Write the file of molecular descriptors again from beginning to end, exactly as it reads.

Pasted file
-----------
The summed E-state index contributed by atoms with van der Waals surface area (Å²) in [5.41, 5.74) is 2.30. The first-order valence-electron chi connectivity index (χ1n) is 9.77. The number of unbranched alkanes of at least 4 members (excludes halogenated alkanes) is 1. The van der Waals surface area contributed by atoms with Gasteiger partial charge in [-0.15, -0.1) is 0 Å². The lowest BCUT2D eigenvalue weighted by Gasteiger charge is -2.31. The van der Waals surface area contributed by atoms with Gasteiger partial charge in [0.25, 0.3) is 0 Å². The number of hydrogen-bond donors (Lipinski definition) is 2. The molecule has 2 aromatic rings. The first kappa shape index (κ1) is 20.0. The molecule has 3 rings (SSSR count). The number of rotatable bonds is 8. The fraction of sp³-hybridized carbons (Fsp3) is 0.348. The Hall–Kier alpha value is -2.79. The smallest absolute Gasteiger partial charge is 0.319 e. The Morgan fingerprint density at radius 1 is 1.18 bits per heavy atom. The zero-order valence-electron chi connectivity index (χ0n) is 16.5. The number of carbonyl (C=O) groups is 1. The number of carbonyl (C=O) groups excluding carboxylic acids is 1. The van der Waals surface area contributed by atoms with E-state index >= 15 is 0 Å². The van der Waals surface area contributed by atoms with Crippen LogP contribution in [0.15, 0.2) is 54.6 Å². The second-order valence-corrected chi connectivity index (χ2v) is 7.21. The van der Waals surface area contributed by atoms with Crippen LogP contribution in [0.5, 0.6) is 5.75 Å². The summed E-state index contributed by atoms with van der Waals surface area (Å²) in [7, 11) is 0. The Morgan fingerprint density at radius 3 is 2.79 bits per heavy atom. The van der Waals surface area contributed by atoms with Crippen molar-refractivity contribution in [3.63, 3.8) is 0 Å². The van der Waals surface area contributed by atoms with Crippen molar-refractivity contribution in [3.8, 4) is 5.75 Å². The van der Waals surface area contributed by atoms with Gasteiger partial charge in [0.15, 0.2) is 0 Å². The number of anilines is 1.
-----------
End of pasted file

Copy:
The summed E-state index contributed by atoms with van der Waals surface area (Å²) in [5.41, 5.74) is 2.30. The first-order valence-electron chi connectivity index (χ1n) is 9.77. The number of unbranched alkanes of at least 4 members (excludes halogenated alkanes) is 1. The van der Waals surface area contributed by atoms with Gasteiger partial charge in [-0.15, -0.1) is 0 Å². The lowest BCUT2D eigenvalue weighted by Gasteiger charge is -2.31. The van der Waals surface area contributed by atoms with Gasteiger partial charge in [0.25, 0.3) is 0 Å². The number of hydrogen-bond donors (Lipinski definition) is 2. The molecule has 2 aromatic rings. The first kappa shape index (κ1) is 20.0. The molecule has 3 rings (SSSR count). The number of rotatable bonds is 8. The fraction of sp³-hybridized carbons (Fsp3) is 0.348. The Hall–Kier alpha value is -2.79. The smallest absolute Gasteiger partial charge is 0.319 e. The Morgan fingerprint density at radius 1 is 1.18 bits per heavy atom. The zero-order valence-electron chi connectivity index (χ0n) is 16.5. The number of carbonyl (C=O) groups is 1. The number of carbonyl (C=O) groups excluding carboxylic acids is 1. The van der Waals surface area contributed by atoms with E-state index >= 15 is 0 Å². The van der Waals surface area contributed by atoms with Crippen LogP contribution in [0.15, 0.2) is 54.6 Å². The second-order valence-corrected chi connectivity index (χ2v) is 7.21. The van der Waals surface area contributed by atoms with Crippen LogP contribution in [0.5, 0.6) is 5.75 Å². The summed E-state index contributed by atoms with van der Waals surface area (Å²) in [7, 11) is 0. The Morgan fingerprint density at radius 3 is 2.79 bits per heavy atom. The van der Waals surface area contributed by atoms with Crippen molar-refractivity contribution in [3.63, 3.8) is 0 Å². The van der Waals surface area contributed by atoms with Crippen molar-refractivity contribution in [3.8, 4) is 5.75 Å². The van der Waals surface area contributed by atoms with Gasteiger partial charge in [0.15, 0.2) is 0 Å². The number of anilines is 1.